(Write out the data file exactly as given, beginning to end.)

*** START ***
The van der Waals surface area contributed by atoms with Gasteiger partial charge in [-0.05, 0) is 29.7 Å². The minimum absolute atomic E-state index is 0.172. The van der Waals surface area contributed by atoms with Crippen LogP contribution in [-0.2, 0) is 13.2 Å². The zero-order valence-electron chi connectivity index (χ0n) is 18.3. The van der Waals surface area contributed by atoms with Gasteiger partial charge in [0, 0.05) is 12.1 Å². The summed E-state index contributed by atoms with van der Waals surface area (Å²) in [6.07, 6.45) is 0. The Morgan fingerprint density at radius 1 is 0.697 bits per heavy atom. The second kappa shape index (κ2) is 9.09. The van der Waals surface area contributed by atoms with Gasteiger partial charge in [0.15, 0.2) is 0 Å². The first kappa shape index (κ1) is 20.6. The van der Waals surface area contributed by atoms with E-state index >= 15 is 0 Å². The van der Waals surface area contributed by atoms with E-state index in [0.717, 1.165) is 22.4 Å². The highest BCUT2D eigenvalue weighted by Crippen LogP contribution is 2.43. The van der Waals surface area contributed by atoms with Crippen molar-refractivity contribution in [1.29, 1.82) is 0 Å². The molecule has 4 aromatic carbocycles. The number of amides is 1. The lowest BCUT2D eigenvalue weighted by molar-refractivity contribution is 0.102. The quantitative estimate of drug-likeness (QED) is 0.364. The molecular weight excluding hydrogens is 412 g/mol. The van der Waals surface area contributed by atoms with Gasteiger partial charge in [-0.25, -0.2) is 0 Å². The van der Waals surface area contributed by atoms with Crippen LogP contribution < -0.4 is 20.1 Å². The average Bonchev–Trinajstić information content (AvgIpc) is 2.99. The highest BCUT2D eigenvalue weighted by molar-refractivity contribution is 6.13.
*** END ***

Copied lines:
The van der Waals surface area contributed by atoms with Gasteiger partial charge in [-0.05, 0) is 29.7 Å². The minimum absolute atomic E-state index is 0.172. The van der Waals surface area contributed by atoms with Crippen LogP contribution in [-0.2, 0) is 13.2 Å². The zero-order valence-electron chi connectivity index (χ0n) is 18.3. The van der Waals surface area contributed by atoms with Gasteiger partial charge in [0, 0.05) is 12.1 Å². The summed E-state index contributed by atoms with van der Waals surface area (Å²) in [6.07, 6.45) is 0. The Morgan fingerprint density at radius 1 is 0.697 bits per heavy atom. The second kappa shape index (κ2) is 9.09. The van der Waals surface area contributed by atoms with Gasteiger partial charge in [0.15, 0.2) is 0 Å². The first kappa shape index (κ1) is 20.6. The van der Waals surface area contributed by atoms with E-state index >= 15 is 0 Å². The van der Waals surface area contributed by atoms with E-state index in [0.717, 1.165) is 22.4 Å². The highest BCUT2D eigenvalue weighted by Crippen LogP contribution is 2.43. The van der Waals surface area contributed by atoms with Crippen molar-refractivity contribution in [1.29, 1.82) is 0 Å². The molecule has 4 aromatic carbocycles. The number of amides is 1. The lowest BCUT2D eigenvalue weighted by molar-refractivity contribution is 0.102. The quantitative estimate of drug-likeness (QED) is 0.364. The molecular weight excluding hydrogens is 412 g/mol. The van der Waals surface area contributed by atoms with Gasteiger partial charge in [-0.25, -0.2) is 0 Å². The van der Waals surface area contributed by atoms with Crippen LogP contribution < -0.4 is 20.1 Å². The average Bonchev–Trinajstić information content (AvgIpc) is 2.99. The highest BCUT2D eigenvalue weighted by molar-refractivity contribution is 6.13.